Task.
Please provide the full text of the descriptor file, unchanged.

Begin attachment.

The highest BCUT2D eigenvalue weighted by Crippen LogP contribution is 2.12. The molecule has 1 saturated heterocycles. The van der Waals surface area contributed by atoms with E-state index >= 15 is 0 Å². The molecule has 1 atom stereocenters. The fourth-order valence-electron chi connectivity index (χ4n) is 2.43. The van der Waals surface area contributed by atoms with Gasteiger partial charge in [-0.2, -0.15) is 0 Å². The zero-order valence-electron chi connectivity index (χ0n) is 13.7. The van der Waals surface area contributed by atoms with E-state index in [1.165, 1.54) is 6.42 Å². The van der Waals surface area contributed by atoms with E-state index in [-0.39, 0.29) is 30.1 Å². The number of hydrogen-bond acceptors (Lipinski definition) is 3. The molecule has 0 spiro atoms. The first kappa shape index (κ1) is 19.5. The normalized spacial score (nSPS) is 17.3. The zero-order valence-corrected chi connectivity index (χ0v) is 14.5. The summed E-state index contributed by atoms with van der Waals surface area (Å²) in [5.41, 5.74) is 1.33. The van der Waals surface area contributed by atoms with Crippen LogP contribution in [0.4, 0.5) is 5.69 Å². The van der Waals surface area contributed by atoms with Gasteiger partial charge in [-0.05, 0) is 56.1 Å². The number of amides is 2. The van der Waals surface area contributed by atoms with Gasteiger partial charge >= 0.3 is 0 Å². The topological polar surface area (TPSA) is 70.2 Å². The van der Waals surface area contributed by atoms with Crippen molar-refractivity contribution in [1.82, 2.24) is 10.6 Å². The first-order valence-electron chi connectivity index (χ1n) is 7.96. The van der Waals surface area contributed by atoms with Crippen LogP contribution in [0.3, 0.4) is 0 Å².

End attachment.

The highest BCUT2D eigenvalue weighted by Crippen LogP contribution is 2.12. The molecule has 1 saturated heterocycles. The van der Waals surface area contributed by atoms with E-state index >= 15 is 0 Å². The molecule has 1 atom stereocenters. The fourth-order valence-electron chi connectivity index (χ4n) is 2.43. The van der Waals surface area contributed by atoms with Gasteiger partial charge in [-0.2, -0.15) is 0 Å². The zero-order valence-electron chi connectivity index (χ0n) is 13.7. The van der Waals surface area contributed by atoms with E-state index in [1.165, 1.54) is 6.42 Å². The van der Waals surface area contributed by atoms with E-state index in [-0.39, 0.29) is 30.1 Å². The number of hydrogen-bond acceptors (Lipinski definition) is 3. The molecule has 0 spiro atoms. The first kappa shape index (κ1) is 19.5. The normalized spacial score (nSPS) is 17.3. The zero-order valence-corrected chi connectivity index (χ0v) is 14.5. The summed E-state index contributed by atoms with van der Waals surface area (Å²) in [5.41, 5.74) is 1.33. The van der Waals surface area contributed by atoms with Crippen LogP contribution in [0.4, 0.5) is 5.69 Å². The van der Waals surface area contributed by atoms with Gasteiger partial charge in [-0.05, 0) is 56.1 Å². The number of amides is 2. The van der Waals surface area contributed by atoms with Gasteiger partial charge >= 0.3 is 0 Å². The topological polar surface area (TPSA) is 70.2 Å². The van der Waals surface area contributed by atoms with Crippen molar-refractivity contribution in [1.82, 2.24) is 10.6 Å². The first-order valence-electron chi connectivity index (χ1n) is 7.96. The van der Waals surface area contributed by atoms with Crippen LogP contribution in [0.3, 0.4) is 0 Å².